TT Epaper
The Telegraph
Graphiti
 
IN TODAY'S PAPER
WEEKLY FEATURES
CITIES AND REGIONS
ARCHIVES
Since 1st March, 1999
 
THE TELEGRAPH
 
 
CIMA Gallary

Cracking the CAT code

Kurji residents were on cloud nine on Thursday. Boy next-door Adwate Kumar made them proud securing 99.99 percentile in Common Admission Test (CAT).

An IIT-Roorkee passout, this was Adwate’s second attempt to “bell the CAT”. And he came out in flying colours.

Visibly satisfied after the CAT results were declared, Adwate said: “I was not very successful last time. But this time, my result is beyond expectations. That is what made me happier.”

Adwate’s mother expected a bit more from him, though.

“I had expected Adwate to secure 100 percentile but he could not. Yet, I am happy with his performance. His hard work has paid off,” said Purnima Srivastava, the mother of Adwate.

After his schooling in Gyan Niketan, Adwate pursued his Plus Two from Ganga International School. Thereafter, he cracked IIT-JEE. He studied pulp and paper engineering in IIT-Roorkee. Now, he wants to join IIM-Ahmedabad and specialise in finance.

Adwate’s success was no cakewalk. He had to work really hard to score high in the CAT.

“I attended coaching classes at an institute in New Delhi for two-and-a-half months. I appeared in mock tests and solved last year’s question papers,” said Adwate, with his sights set on a finance manager’s chair in a top-notch company.

Besides Adwate, Tarun Verma and Vijay Prakash made the state proud securing over 99 percentile in CAT. Having his roots in the state capital, engineering graduate Tarun secured 99.95 percentile. At present, he is working as a junior analyst with JP Morgan in Mumbai.

Vijay, a BCom (Honours), secured 99.03 percentile. He hails from Kahalgaon, around 250km from Patna.

Like Adwate, Vijay also wants to study in IIM-Ahmedabad. But his area of interest is agriculture business management.

For Tarun, the priority is admission to any top IIM. He wants to be in businesses administration.

The engineering graduate sounded like a philosopher after his superb show in the CAT. Tarun said: “I do not think that marks qualify a person. But I am happy about the fact that I have got a good percentile and it opens a few doors for me. I’ll attribute a part of my success to St Michael’s High School, where I studied. Born and brought up in Patna, my first love is my school. Delhi College of Engineering, where I pursued BTech, is also very close to my heart.”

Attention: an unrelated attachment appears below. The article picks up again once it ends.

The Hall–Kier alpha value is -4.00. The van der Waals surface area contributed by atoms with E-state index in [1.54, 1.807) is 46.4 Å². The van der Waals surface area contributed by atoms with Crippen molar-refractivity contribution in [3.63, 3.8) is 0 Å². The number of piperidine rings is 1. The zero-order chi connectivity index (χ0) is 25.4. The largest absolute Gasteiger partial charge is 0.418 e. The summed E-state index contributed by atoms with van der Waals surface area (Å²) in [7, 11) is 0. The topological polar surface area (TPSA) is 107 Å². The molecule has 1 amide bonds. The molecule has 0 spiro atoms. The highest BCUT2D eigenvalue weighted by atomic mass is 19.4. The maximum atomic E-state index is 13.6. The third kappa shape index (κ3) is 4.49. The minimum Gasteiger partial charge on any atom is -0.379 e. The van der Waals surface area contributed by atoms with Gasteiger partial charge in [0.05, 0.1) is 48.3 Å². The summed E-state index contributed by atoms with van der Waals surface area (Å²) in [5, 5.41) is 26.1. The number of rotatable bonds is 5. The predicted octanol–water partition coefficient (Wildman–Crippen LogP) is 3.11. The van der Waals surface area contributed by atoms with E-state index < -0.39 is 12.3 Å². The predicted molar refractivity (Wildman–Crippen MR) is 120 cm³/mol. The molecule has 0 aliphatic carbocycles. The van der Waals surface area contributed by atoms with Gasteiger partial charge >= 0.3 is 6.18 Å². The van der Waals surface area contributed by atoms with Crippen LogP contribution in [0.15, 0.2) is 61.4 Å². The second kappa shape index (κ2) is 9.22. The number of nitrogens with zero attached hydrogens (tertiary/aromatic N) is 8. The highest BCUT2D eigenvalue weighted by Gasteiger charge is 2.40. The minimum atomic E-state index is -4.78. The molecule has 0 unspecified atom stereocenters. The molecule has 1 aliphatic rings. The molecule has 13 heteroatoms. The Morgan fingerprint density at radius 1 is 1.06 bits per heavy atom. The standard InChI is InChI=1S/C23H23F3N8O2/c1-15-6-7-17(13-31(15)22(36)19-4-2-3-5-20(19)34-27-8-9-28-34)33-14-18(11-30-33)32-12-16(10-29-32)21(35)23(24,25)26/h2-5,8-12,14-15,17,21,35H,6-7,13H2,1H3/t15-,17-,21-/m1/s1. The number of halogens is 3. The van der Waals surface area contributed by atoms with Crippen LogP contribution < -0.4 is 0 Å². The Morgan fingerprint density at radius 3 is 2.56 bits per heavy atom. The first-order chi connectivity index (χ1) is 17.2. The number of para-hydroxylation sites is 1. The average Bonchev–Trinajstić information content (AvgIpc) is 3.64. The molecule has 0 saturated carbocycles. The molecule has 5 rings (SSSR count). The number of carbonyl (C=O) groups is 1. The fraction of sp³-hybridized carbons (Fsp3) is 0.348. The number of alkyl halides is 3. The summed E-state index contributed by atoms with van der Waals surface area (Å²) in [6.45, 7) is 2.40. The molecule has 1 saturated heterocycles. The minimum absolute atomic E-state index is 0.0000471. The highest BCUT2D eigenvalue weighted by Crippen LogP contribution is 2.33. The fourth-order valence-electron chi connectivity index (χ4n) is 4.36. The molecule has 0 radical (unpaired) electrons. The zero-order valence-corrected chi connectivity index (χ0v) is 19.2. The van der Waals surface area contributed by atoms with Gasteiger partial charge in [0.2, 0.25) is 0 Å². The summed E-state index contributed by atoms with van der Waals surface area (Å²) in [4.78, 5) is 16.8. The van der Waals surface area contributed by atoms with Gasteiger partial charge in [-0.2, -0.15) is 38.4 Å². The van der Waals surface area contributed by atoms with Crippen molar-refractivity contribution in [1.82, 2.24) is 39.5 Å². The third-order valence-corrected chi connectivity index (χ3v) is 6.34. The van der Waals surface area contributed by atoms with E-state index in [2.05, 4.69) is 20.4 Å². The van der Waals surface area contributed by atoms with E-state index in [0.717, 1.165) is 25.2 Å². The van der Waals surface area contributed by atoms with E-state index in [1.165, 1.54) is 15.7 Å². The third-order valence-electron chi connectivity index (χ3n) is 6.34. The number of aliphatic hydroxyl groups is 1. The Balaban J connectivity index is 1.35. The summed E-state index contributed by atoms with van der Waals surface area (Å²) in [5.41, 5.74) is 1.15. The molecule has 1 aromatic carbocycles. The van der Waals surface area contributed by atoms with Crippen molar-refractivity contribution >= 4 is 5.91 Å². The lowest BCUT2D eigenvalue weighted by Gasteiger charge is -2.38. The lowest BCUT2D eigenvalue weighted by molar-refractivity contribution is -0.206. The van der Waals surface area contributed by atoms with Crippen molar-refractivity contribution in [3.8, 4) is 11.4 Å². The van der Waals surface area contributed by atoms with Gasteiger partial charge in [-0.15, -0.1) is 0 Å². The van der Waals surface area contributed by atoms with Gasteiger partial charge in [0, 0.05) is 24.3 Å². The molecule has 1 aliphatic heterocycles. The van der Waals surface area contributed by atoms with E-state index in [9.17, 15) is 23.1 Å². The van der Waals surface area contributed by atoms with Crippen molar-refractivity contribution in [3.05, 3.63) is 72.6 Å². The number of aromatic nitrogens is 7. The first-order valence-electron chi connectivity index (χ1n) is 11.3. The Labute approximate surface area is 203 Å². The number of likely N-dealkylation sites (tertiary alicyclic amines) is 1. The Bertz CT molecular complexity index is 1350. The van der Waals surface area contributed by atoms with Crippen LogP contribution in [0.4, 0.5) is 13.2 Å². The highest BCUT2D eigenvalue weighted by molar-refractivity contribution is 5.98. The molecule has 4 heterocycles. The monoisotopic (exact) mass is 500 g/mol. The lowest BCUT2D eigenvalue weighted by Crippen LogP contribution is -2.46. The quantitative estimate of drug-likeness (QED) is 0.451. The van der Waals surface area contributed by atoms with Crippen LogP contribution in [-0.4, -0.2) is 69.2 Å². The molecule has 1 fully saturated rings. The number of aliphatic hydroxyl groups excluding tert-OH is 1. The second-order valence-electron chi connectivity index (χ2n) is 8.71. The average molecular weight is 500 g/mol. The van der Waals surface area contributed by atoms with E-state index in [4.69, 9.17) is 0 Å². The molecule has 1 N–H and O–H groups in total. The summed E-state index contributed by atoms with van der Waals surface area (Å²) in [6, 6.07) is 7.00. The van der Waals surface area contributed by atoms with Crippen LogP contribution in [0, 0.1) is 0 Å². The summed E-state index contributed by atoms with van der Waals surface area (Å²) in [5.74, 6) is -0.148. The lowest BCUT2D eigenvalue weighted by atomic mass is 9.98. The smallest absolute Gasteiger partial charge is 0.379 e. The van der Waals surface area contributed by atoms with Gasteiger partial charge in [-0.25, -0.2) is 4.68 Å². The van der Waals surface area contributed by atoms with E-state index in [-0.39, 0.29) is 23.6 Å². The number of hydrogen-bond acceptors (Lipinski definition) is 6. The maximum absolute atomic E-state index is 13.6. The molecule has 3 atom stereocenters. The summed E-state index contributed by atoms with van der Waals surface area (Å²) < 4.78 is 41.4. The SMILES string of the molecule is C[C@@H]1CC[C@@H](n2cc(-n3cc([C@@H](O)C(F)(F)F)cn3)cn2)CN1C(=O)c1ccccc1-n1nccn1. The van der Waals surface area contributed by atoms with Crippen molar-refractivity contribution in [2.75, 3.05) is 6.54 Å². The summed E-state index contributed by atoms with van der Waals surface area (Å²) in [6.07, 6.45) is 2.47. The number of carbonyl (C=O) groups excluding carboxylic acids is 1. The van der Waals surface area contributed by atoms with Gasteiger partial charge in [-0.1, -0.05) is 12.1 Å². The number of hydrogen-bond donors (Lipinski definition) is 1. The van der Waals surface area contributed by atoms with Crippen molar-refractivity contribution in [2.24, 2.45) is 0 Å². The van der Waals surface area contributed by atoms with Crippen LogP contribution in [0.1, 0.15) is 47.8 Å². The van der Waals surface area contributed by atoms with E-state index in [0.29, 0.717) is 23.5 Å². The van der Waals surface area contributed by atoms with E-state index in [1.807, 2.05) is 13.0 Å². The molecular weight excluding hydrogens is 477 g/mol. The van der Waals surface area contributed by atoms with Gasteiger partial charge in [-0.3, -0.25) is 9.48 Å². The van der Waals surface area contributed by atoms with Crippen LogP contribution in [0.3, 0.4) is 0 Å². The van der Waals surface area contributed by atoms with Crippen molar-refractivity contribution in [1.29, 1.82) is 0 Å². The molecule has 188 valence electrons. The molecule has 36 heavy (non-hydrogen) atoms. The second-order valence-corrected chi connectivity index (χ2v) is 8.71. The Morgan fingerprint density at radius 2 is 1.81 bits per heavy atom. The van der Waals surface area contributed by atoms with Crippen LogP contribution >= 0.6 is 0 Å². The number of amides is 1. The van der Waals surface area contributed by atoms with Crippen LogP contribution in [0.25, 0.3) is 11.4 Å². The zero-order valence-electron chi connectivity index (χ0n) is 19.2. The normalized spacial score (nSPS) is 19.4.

He said: “CAT is basically an aptitude test and one just needs to practise. There is no specific preparations dynamics as such. During the examination, aspirants have to apply your brain.”

When tired of preparations, Tarun used to listen to music. His favourite was Moora from the film Gangs of Wasseypur II.

Cut to Vijay. Hailing from a not-so-well-to-do family of Kahalgaon, he has seen the ups and downs of life from close quarters. He was naturally happy securing over 99 percentile.

“I am extremely happy because I come from a family which has struggled to see me here. My father Surendra Prasad Jaiswal was a poultry farmer. Yet, he ensured quality education to me and my two siblings. I am interested in social service and I am associated with an NGO. I teach spoken English to youths between 18 and 32 years,” said Vijay.

Vijay was one of the approximately 2,100 students who took the CAT in the city. Over 1.91 lakh candidates from across the country appeared in the online test conducted over 21 days from October 11 to November 6 last year.

Engineering graduates continued to outshine others in the results of the CAT. Of the 10 toppers, nine have engineering background, CAT sources said. Eight of these students are from the IITs.


 More stories in Bihar

  • Evaluation break-up
  • Fresh appeal to issue airport licence
  • Long wait for murder justice
  • Truck accident claims 25 lives
  • BJP focus on leader for results
  • Chill freezes crime graph
  • Closure notice on medical college
  • Bid to boost power service
  • Sunny relief from cold
  • Craving conversion
  • Slow hospital work on high court radar
  • Education gets roadmap
  • Cracking the CAT code